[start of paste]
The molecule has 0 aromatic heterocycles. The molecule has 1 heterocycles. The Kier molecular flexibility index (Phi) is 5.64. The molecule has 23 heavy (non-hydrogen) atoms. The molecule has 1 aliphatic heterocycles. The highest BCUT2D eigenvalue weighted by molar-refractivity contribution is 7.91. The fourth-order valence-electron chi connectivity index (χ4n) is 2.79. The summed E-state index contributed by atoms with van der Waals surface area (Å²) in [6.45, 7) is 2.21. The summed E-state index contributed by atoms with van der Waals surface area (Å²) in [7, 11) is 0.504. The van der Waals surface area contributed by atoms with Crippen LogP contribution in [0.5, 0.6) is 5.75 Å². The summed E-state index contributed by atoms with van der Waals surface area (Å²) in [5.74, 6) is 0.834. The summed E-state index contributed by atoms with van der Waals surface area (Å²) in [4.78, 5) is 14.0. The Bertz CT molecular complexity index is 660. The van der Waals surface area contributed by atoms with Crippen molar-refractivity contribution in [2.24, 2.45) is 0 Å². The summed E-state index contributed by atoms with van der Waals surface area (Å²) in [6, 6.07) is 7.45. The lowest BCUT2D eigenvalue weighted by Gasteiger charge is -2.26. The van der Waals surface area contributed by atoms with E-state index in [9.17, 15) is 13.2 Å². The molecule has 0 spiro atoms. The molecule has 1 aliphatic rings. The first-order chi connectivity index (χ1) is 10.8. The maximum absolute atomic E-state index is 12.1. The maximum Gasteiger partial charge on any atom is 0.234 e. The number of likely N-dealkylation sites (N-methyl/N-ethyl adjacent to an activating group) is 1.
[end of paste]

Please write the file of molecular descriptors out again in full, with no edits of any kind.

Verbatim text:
The molecule has 0 aromatic heterocycles. The molecule has 1 heterocycles. The Kier molecular flexibility index (Phi) is 5.64. The molecule has 23 heavy (non-hydrogen) atoms. The molecule has 1 aliphatic heterocycles. The highest BCUT2D eigenvalue weighted by molar-refractivity contribution is 7.91. The fourth-order valence-electron chi connectivity index (χ4n) is 2.79. The summed E-state index contributed by atoms with van der Waals surface area (Å²) in [6.45, 7) is 2.21. The summed E-state index contributed by atoms with van der Waals surface area (Å²) in [7, 11) is 0.504. The van der Waals surface area contributed by atoms with Crippen LogP contribution in [0.5, 0.6) is 5.75 Å². The summed E-state index contributed by atoms with van der Waals surface area (Å²) in [5.74, 6) is 0.834. The summed E-state index contributed by atoms with van der Waals surface area (Å²) in [4.78, 5) is 14.0. The Bertz CT molecular complexity index is 660. The van der Waals surface area contributed by atoms with Crippen molar-refractivity contribution in [2.24, 2.45) is 0 Å². The summed E-state index contributed by atoms with van der Waals surface area (Å²) in [6, 6.07) is 7.45. The lowest BCUT2D eigenvalue weighted by Gasteiger charge is -2.26. The van der Waals surface area contributed by atoms with E-state index in [9.17, 15) is 13.2 Å². The molecule has 0 spiro atoms. The molecule has 1 aliphatic rings. The first-order chi connectivity index (χ1) is 10.8. The maximum absolute atomic E-state index is 12.1. The maximum Gasteiger partial charge on any atom is 0.234 e. The number of likely N-dealkylation sites (N-methyl/N-ethyl adjacent to an activating group) is 1.